A CAMPAIGN group has renewed safety fears about one of the most controversial energy projects ever to involve Wales ahead of the first delivery of Liquefied Natural Gas (LNG).
From this week, ships carrying LNG will dock at Milford Haven, from where the gas will be piped across the country to Gloucestershire, where it will join the National Grid.
The Safe Haven fought a long, and ultimately unsuccessful battle to stop the project, claiming the safety risk was too high - an allegation rejected by all parties involved in the project, the regulators and the courts.
Last night Safe Haven spokesman Gordon Main said: "The risk posed by LNG ships to the residents of towns around the haven moves from theoretical to real with the scheduled arrival of the first LNG ship.
"The fact that both South Hook (the LNG company) and Pembrokeshire County Council have still neglected to look at the consequences of a major LNG release at the jetty or in the waterway means that any emergency plans or safety leaflets are likely to be incomplete and inadequate.
"The delay in passing information to the public until the very last moment and the inadequacy of the safety leaflet prepared by South Hook in no way allay public concern over this matter.
"The risk is not just a physical one to the citizens of Milford Haven - it is also a strategic one for the UK. If an accident were to cut off South Hook, and with it 25% of the UK's gas supply, it would be a crisis for the UK on a par with the current stand-off between The Russian Federation and Ukraine."
Mr Main said in his view the published emergency plans involving the delivery of LNG were insufficient. Referring to written material distributed to residents, he said: "Crucially there is no mention of a major release from an LNG ship.
"This could occur through collision or grounding. The Health and Safety Executive identified it as a major potential hazard and the Society of International Gas Tanker and Terminal Operators says collision leading to release "should be treated as credible within any port where heavy displacement ships share an operating environment with LNG Tankers" and release from grounding is "entirely possible within the environs of some ports... if grounding is associated with impact on hard point obstructions - eg rock pinnacles and concrete piles".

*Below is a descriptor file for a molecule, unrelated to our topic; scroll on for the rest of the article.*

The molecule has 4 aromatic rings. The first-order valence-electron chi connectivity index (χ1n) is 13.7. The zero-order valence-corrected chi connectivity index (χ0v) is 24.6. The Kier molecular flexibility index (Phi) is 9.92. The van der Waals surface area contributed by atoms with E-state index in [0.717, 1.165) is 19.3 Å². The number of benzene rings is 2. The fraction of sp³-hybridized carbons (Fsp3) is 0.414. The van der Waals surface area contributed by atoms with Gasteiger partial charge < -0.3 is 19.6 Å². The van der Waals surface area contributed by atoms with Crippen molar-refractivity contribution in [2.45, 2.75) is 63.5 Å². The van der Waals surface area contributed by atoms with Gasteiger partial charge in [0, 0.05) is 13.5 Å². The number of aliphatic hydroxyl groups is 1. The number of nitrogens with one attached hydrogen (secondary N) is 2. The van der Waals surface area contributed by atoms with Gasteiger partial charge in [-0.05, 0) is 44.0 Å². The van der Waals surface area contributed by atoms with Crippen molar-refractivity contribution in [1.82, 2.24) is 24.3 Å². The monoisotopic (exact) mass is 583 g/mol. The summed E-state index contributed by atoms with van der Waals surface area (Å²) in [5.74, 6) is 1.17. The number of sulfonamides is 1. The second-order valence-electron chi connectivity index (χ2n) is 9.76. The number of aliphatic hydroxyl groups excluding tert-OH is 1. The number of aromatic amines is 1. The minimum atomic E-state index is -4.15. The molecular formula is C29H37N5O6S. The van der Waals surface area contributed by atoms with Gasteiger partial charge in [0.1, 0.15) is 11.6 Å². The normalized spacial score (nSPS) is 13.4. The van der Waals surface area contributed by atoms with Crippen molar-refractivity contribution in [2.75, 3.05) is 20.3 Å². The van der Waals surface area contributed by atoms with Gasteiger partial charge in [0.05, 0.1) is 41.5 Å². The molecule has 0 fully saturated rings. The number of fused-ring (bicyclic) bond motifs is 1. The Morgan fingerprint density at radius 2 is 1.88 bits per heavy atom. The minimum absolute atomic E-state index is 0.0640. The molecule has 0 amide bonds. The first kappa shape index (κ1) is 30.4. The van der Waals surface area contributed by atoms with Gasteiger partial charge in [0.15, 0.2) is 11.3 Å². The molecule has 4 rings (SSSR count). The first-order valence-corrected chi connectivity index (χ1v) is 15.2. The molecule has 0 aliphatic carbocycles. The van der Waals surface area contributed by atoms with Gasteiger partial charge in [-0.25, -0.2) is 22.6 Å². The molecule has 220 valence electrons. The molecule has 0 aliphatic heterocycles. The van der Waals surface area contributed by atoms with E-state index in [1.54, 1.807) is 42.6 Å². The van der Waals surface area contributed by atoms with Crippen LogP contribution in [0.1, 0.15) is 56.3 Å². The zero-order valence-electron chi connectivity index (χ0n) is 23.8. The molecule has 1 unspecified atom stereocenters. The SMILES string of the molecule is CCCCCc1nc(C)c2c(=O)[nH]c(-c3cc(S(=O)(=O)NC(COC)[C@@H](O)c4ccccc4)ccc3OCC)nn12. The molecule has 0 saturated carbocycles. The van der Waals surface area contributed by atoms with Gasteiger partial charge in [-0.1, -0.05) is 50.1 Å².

But a spokesman for Milford Haven Port Authority reassured residents that stringent safety precautions had been put in place.
He said: "We have been working closely with South Hook LNG, Dragon LNG, Pembrokeshire County Council, the Health and Safety Executive, the Maritime and Coastguard Agencies and other bodies for many years to prepare for the arrival of LNG.
"We and others have undertaken a long and detailed programme of public consultation and information from the very beginning to explain to people what we are doing, the reasons for our approach and the conclusions reached.
"Planning for the way in which LNG ships will be managed alongside all the other shipping and users of the port has involved using best practice approaches and technology to identify and test a huge range of scenarios and risks.
"From this, we have put in place a comprehensive series of measures - for example, the number and size of tugs and the number of pilots required, and deepening or widening navigation channels and turning areas, to name just some.
"So Mr Main is right. Major releases or collisions between LNG vessels, the ferry or other tankers could occur, but we are confident that we have minimised the risk of them occurring in the first place - which is the essence of risk assessment.
"On top of that, we also have detailed and rehearsed plans in place so that if an incident, however large or small, does nonetheless occur, we can respond - as was amply demonstrated [at a safety event] on Thursday alongside all the other agencies who would also be involved in any such response."